The lockout was undertaken on behalf of the smaller teams, and yet no franchise was hurt more than Oklahoma City, the league's third-smallest market. The new CBA retroactively increased the terms of Durant's max contract, signed one year earlier, from 25% of the salary cap to 30%, leaving the Thunder with $3 million less per year to pay to other players. One of those was Harden, who was the 2012 Sixth Man Award winner. But he wanted to be a max-salary star. OKC had been budgeting to pay the luxury tax at the old dollar-for-dollar rate in order to keep its young core of Durant, Harden, Russell Westbrook and Serge Ibaka together, but those plans ended when the new CBA not only increased the tax to a rate starting at $1.50, but also unveiled the devastating repeater penalties that would have hit Oklahoma City in 2016.
So when Harden was sent to Houston as part of a six-player trade in October 2012, the Thunder could only take back long-term assets—rookie swingman Jeremy Lamb, three draft picks and the expiring contract of shooting guard Kevin Martin, which would provide cap space down the road. On the other hand, nine months later the Nets surrendered three first-round picks to Boston, which is in full-on rebuild mode, for Kevin Garnett, Paul Pierce and Jason Terry. The contrast between the trades was overwhelming: The Nets were willing to take on a record $87 million in luxury taxes, while showing a complete disregard for draft picks, which the Thunder, trying to reduce payroll, valued so highly.
"The agreement was supposed to be about competitive balance and controlling spending—and then you have a team that's defecating on the agreement and laughing at it," a GM from a nontaxpaying franchise said of Brooklyn. The new strategy for megafranchises like the Nets, Knicks and Lakers will revolve around bursts of contention followed by brief windows of cap space enabling them to "scoop up everyone's players again," the GM predicted. "There are predators, and there are scavengers. The predators have no need for long-term planning, while the rest of us have got to be thinking four or five years down the line."
The Lakers are sure to survive the defection of Howard (who moved from one big market to another) far better than the small-market Cavaliers have done since James left in 2010. Attractive franchises that command massive local TV deals—the Lakers are in the second year of a reported 20-year, $3 billion contract—have the advantage because they drive the seller's market. Cleveland has been left to invest in a series of high lottery picks that include All-Star point guard Kyrie Irving and this year's No. 1 pick, forward Anthony Bennett of UNLV.
Back in March, as he surveyed Silver's future, Stern predicted, "Dynasties will be management dynasties. How you surround key players with other players." The Cavs have been developing a team for the long term. They have their other players, but they're lacking a key. But they may yet laugh last.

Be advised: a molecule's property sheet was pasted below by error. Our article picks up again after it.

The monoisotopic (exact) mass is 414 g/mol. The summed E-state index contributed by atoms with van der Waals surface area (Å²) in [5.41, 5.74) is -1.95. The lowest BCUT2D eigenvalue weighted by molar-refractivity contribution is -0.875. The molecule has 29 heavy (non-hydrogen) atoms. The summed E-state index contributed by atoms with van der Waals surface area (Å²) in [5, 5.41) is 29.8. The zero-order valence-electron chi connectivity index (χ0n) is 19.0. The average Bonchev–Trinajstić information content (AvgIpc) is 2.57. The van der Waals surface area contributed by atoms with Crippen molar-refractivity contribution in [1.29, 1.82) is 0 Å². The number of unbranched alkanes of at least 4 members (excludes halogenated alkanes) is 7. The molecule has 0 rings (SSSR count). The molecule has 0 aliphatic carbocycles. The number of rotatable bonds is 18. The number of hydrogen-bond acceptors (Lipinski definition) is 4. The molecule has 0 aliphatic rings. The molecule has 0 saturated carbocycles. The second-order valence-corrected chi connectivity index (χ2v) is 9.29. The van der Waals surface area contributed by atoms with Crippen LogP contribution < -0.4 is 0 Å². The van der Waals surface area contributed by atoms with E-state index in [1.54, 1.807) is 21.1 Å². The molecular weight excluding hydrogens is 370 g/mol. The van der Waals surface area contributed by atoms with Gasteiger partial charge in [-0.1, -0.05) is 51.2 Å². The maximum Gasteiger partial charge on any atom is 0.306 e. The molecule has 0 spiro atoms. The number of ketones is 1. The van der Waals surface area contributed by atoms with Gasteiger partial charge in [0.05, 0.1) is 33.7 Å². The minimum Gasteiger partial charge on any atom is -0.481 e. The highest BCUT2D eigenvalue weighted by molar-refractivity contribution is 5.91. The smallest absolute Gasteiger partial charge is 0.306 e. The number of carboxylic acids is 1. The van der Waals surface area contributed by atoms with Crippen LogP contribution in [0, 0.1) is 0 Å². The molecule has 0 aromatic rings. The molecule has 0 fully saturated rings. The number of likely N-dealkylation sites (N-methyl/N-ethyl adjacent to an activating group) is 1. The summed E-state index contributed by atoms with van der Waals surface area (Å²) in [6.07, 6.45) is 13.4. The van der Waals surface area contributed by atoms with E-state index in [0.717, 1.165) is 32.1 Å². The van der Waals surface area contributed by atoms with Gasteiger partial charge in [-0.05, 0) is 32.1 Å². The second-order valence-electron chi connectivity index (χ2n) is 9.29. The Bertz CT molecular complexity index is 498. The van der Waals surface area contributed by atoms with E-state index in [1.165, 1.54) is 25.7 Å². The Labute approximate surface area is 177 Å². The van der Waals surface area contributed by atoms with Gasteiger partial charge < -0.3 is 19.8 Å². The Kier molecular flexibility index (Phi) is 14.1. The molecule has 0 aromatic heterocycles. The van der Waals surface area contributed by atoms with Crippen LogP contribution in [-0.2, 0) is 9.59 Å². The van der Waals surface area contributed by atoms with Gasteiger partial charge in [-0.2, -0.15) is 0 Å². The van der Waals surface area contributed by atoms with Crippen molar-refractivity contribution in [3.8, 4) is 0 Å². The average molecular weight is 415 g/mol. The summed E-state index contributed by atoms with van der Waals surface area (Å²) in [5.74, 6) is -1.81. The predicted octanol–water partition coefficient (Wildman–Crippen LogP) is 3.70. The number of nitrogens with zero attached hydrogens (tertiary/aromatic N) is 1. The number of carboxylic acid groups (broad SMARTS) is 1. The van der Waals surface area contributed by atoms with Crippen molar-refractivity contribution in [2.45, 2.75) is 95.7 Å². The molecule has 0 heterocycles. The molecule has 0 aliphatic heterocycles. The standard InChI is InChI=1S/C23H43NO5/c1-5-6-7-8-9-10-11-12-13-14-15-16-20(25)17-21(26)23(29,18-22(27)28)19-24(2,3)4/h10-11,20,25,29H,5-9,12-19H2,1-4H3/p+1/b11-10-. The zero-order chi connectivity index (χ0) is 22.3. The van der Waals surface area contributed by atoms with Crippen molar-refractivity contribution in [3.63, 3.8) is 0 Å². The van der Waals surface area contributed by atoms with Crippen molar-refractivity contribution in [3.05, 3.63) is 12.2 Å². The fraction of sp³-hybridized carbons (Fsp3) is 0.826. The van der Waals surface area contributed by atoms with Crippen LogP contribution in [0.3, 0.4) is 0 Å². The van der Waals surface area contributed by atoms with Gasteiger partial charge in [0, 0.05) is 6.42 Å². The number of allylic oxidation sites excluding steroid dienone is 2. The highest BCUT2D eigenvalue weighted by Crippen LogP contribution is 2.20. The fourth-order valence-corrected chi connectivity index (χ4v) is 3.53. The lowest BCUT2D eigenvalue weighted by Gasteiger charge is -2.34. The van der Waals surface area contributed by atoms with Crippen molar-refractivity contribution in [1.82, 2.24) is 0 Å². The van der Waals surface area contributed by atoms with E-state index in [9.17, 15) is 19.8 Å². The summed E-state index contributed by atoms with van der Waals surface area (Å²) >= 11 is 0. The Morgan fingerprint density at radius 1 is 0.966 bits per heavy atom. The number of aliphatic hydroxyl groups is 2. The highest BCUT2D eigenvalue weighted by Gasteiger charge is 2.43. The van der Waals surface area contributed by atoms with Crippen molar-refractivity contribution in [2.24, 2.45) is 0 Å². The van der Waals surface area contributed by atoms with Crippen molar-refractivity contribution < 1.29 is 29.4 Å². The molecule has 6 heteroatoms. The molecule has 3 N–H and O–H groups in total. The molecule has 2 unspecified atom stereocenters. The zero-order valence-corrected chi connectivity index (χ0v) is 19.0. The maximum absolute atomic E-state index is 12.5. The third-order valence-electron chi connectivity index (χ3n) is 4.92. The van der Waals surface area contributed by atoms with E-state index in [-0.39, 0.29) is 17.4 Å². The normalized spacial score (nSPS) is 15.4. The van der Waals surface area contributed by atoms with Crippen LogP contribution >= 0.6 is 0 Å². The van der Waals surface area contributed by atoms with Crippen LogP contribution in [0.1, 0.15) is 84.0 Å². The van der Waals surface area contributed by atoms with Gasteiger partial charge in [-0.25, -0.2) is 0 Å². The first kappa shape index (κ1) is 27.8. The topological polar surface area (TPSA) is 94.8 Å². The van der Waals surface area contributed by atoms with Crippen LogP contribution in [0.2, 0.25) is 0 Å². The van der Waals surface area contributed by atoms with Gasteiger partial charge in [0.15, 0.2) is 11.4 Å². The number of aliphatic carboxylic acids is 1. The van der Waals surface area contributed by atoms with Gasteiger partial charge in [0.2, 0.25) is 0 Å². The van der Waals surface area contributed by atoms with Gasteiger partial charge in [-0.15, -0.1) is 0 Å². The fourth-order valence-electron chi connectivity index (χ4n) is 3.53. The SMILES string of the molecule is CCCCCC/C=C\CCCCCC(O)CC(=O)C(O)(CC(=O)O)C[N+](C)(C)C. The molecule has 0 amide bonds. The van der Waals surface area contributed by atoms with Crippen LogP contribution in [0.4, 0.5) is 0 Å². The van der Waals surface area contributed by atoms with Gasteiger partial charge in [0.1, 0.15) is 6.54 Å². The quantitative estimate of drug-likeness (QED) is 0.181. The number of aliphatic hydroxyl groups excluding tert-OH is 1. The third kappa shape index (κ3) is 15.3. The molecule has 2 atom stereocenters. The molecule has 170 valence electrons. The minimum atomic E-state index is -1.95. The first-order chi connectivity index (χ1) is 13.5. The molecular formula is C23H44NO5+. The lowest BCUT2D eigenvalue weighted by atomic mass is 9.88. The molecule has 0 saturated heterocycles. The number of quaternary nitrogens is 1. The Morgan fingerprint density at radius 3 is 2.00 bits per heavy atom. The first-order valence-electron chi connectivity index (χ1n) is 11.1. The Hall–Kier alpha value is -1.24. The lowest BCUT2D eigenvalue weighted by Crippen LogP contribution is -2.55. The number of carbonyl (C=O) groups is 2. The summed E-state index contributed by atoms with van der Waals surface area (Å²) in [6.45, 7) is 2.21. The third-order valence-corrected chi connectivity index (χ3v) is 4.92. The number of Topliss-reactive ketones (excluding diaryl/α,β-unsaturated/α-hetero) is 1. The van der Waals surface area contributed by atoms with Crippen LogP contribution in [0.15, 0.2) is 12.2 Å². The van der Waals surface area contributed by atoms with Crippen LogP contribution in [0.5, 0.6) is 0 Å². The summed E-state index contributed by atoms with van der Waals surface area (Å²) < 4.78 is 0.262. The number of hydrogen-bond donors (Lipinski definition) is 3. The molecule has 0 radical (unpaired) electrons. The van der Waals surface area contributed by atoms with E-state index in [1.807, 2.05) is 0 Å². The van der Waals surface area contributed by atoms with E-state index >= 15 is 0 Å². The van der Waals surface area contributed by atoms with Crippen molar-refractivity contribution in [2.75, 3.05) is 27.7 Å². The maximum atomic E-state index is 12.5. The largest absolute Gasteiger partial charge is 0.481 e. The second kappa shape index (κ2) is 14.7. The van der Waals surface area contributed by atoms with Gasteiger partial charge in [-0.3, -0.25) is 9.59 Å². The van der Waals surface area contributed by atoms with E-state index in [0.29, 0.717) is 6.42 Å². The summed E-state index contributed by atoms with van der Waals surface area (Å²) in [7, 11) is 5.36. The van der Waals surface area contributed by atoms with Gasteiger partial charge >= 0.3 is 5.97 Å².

LeBron James was ruthless in his 2010 Decision, and the financial rules of the NBA grew more onerous in response. But James is the lone star with the power to trump those rules. Unlike, say, Carmelo Anthony, he doesn't have to play in a big city. Repeater taxes become reasonable for any team in exchange for him. Teams will trade or pay or renounce anyone for him. He transcends all constructs. Whether he opts out in '14 or in '15, or if he waits until his contract expires in '16, his ambition to win more championships means that he will play for the team that can bring out the best in him.
Wade, 31, has been diminished by knee problems; Bosh's production has been in mysterious decline; and the repeater tax will complicate the Heat's attempts to replenish the roster. So James could go back to small-market Cleveland if he thinks Irving & Co. are his best chance for more rings. Or Los Angeles if Kobe Bryant and Pau Gasol are willing to take less money in order to leave room for another star to follow. Or Portland if he wants to play with LaMarcus Aldridge and Damian Lillard, or Washington with John Wall and Bradley Beal. Or even tiny New Orleans if he believes the next breakthrough star is Anthony Davis.
Repeater taxes? Management dynasties? James won't be thinking about those things in June, when he'll run into Durant on the court. Will the yang outperform the yin? Durant may yet prove that it's possible for teams to conform humbly to the discipline of a tight budget and still win in the new NBA. Instead of re-signing Martin, who will be 31 in February, the Thunder chose this summer to reinvest for the long term around Durant, and now Oklahoma City has a deeper and more energetic bench than any other team in the league. Its unrivaled blend of experience, hunger, depth and tireless young legs across the board is the reason why SI is picking the Thunder to flout the marketplace trends. Durant will be prying the championship trophy away from his close friend James and the enervated Heat next June.
This new NBA era was inspired by James, and it continues to revolve around him, with Durant serving to keep LeBron focused on his championship goal. Their aims transcend money. They are a dueling pair of iconoclasts focused not on the bottom line, but rather on the sky.
HEAT OVER BULLS
11. TRAIL BLAZERS
THUNDER OVER CLIPPERS
THUNDER OVER HEAT
*SI's regular-season ranking for each conference
Ian Thomsen discusses his 2013--14 NBA picks and Chris Mannix breaks down all 30 NBA teams with a one-minute video on each in the tablet edition of SI, free to subscribers at SI.com/activate